QThis Partner I work with a lot (and really like) borrowed twenty dollars from me last week. He was running late for some dinner meeting and needed a cash for a cab. It’s not a big deal, but it’s been a week and he hasn’t paid me back. Should I ask for the money or just let it go?
AYou spent $150,000 to go to law school and you’re willing to potentially risk your future for 20 bones? Come on, dude, think big. I know it’s annoying and all, but it’s not worth creating an awkward moment for such a small amount of cash. Even if the interaction goes perfectly, and Cheap-Ass Partner apologizes profusely for forgetting about his debt, you’re upside is . . . 20 bucks. (And please, spare me the speech about principles and self-respect and “It’s the right thing to do.” This is business, not freshman year Philosophy!)
On the other hand, if the conversation doesn’t go perfectly, and your polite reminder annoys Cheap-Ass Partner, whammo, you’ve just alienated an important career ally. In this scenario, your downside is . . . who the hell knows? Exclusion from important cases and deals? Average rather than glowing reviews? Passive-aggressive professional interchanges for the rest of your career?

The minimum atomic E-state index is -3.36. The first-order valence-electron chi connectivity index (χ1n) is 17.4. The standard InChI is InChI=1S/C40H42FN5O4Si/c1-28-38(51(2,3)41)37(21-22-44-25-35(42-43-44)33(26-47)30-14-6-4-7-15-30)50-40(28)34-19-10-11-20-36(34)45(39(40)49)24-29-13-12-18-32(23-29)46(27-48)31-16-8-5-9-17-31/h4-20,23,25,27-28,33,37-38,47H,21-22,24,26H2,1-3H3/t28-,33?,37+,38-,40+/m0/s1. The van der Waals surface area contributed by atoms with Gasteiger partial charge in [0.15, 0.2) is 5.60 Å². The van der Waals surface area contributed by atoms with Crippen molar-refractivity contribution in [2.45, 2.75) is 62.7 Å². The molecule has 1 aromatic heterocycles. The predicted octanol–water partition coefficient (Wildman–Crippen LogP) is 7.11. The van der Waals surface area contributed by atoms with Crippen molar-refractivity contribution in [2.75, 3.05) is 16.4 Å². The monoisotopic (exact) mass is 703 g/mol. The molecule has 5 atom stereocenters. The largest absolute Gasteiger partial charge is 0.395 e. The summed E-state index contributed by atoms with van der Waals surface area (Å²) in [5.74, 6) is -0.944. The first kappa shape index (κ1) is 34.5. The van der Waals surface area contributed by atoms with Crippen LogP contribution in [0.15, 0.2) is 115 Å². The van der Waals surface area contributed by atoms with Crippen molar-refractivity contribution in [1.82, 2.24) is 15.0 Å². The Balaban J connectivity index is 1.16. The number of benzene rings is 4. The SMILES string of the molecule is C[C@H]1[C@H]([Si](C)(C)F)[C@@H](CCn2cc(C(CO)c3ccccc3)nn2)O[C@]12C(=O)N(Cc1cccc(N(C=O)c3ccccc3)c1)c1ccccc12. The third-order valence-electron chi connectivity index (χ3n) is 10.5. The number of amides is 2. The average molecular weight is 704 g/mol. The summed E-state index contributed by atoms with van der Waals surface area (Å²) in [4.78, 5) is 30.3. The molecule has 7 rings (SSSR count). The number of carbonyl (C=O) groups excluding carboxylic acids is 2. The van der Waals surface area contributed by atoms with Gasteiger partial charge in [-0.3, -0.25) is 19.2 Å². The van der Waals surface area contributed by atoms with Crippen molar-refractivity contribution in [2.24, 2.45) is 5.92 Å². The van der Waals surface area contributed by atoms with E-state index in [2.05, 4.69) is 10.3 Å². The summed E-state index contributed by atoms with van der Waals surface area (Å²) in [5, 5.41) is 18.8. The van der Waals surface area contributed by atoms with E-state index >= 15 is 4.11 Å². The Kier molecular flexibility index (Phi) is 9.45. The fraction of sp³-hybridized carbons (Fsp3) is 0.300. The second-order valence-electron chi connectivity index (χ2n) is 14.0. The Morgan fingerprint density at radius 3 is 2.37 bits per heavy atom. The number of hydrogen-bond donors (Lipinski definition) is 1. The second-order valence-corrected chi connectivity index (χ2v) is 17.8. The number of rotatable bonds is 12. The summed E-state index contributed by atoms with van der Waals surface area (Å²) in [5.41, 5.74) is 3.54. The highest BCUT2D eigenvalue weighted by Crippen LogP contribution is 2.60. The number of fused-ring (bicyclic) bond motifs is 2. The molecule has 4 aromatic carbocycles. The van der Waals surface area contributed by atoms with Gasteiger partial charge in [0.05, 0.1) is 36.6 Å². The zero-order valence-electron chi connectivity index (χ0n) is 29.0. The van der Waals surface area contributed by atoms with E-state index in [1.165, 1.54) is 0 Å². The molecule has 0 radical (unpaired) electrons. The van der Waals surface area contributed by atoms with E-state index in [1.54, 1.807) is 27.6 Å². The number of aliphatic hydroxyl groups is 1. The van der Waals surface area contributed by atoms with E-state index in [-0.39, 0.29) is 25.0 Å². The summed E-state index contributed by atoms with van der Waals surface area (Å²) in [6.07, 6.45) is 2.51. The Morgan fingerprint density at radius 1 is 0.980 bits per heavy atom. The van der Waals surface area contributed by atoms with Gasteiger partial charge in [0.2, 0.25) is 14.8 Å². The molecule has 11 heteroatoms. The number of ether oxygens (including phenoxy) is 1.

It’s simple. The potential loss here is way, way, way greater than potential profit. So do yourself a favor and do what all the big banks are doing these days—take a charge against your earnings and write off the bad debt.
Next time someone asks for money, just say you’re broke. In case you haven’t noticed yet, lawyers tend to be cheap.